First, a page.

At the top of the screen, you will find five buttons under ‘Container Status’ that allow you to view the container logs (‘Logs’), the Docker manifest (‘Inspect’) and resource usage statistics (‘Stats’). ), open an interactive console (“Console”), or attach a console to the foreground process in the container (“Attach”).
Create a container
To create a new container, return to the Containers screen and click the blue “Add Container” button. You can also edit an existing container – effectively destroy it and replace it with a new one with changed properties – by using the “Duplicate / Edit” button on the container details screen. Both operations display the same interface.
First, type a name for your new container. Then specify the Docker image you want to use. For public images on Docker Hub, such as
wordpress:latest, you can type an image name without any additional configuration.
To use images stored in a private registry, you must first add the registry information to Portainer. Click on the “Registers” link under the Settings heading in the left sidebar. Press the blue “Add registry” button and define the URL, username and password of your registry. You can then select it from the “Register” drop-down list on the container creation screen. You can also use the Registries screen to set credentials for Docker Hub connections, so you can get private images and avoid the speed limits that apply to unauthenticated users.
You are now ready to deploy your container by clicking the “Deploy the Container” button at the bottom of the form. Before proceeding, check the additional settings shown above the button. You can configure port binding, force Portainer to fetch the image before deploying, and choose to automatically delete the container when it shuts down.
At the bottom of the screen, you’ll find an advanced settings user interface that offers even more options – too many to cover in full here. These replicate the full functionality of the
docker run CLI command, which allows you to set the container command, access point, volumes, network interfaces, and environment variables. Much of this user interface should feel intuitive if you are already familiar with Docker’s capabilities.
Using container stacks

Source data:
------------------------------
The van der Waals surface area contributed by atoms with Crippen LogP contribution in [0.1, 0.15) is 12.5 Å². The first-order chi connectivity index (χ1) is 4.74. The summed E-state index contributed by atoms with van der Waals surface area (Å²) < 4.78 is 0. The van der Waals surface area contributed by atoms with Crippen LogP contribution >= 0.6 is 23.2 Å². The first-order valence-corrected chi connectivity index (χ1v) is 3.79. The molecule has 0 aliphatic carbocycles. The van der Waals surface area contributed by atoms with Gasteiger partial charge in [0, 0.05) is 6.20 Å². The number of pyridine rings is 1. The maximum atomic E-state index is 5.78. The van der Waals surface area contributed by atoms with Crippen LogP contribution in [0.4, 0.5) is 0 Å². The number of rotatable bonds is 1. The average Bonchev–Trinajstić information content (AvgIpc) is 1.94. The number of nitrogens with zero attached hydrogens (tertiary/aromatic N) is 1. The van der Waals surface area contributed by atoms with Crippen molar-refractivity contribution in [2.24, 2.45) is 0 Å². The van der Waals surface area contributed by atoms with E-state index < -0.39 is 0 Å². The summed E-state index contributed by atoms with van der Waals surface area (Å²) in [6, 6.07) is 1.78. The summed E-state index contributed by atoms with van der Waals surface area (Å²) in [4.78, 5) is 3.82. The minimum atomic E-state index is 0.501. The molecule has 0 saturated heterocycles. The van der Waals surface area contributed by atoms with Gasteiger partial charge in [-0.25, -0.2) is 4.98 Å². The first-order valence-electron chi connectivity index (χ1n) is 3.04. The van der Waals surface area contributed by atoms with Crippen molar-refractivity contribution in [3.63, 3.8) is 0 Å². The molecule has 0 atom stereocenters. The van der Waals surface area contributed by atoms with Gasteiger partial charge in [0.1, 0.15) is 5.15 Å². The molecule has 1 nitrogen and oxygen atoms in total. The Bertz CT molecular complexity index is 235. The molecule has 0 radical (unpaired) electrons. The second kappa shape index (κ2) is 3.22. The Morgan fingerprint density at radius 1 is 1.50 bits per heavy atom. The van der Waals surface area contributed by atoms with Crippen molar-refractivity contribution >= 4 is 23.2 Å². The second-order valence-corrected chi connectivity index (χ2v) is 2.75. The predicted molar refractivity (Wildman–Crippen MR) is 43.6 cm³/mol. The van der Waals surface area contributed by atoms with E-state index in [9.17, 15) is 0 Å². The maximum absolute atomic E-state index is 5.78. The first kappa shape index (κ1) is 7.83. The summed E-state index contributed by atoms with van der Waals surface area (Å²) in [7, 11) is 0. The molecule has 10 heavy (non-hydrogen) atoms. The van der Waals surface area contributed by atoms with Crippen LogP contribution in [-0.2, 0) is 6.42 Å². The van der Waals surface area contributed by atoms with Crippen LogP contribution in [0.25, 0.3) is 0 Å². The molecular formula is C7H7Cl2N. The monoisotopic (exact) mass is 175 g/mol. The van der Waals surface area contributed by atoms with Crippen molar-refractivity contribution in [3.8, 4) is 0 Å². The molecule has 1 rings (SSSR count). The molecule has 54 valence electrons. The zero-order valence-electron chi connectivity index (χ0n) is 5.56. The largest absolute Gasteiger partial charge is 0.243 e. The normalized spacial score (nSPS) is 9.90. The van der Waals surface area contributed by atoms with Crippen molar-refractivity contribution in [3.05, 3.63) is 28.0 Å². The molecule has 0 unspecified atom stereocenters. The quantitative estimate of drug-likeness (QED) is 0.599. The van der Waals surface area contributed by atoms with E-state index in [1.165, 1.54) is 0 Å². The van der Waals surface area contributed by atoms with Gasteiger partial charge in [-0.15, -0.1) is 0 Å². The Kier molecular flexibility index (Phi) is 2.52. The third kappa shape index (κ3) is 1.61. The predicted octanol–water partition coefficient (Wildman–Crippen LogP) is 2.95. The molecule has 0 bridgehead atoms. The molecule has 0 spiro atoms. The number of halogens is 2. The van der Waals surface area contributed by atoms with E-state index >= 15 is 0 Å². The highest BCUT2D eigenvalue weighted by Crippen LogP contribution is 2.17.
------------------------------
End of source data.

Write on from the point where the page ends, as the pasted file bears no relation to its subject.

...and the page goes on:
In the container creation screen, you can run only one container at a time. Portainer has built-in support for “stacks” with which you can deploy linked containers. This functionality is based on
docker-compose version 2.
Click on the “Stacks” item in the navigation bar and then press the “Add Stack” button. There is no support for graphing stacks – you need one
docker-compose.yml File. You can also choose to connect to a Git repository and the
docker-compose.yml straight away.
Before deploying the stack, you can set up environment variables that are made available to the containers. Choose which level of Portainer access control to apply, then click “Deploy the stack”. Portainer will fetch all images and create all containers specified by the Compose file.
Select your stack on the Stacks screen to collectively manage the containers. You can put all containers in the stack, or delete the stack completely, using the buttons at the top of the screen. There are also controls to duplicate the stack or create a reusable template from its current state.
Templates are accessible from the stack creation screen and allow you to quickly start up new instances of frequently used services. Portainer also comes with a number of built-in templates, accessible from the “App Templates” link in the navigation bar.
Portainer helps you quickly create, manage and monitor Docker containers. It provides a graphical interface for Docker CLI commands that can get long and unwieldy at times. It also makes Docker accessible to users who may not be familiar with command line interfaces.
In addition to container management capabilities, Portainer also provides insight into the other fundamental Docker resources. In the Images screen, you can view, retrieve, import, export, and delete the images available on your endpoint. The Networks and Volumes screens work in the same way, they inventory and provide control over their respective resources. Finally, the events table provides a comprehensive list of all actions taken by the Docker engine. This can be useful for reviewing past actions and determining when certain containers were created or destroyed.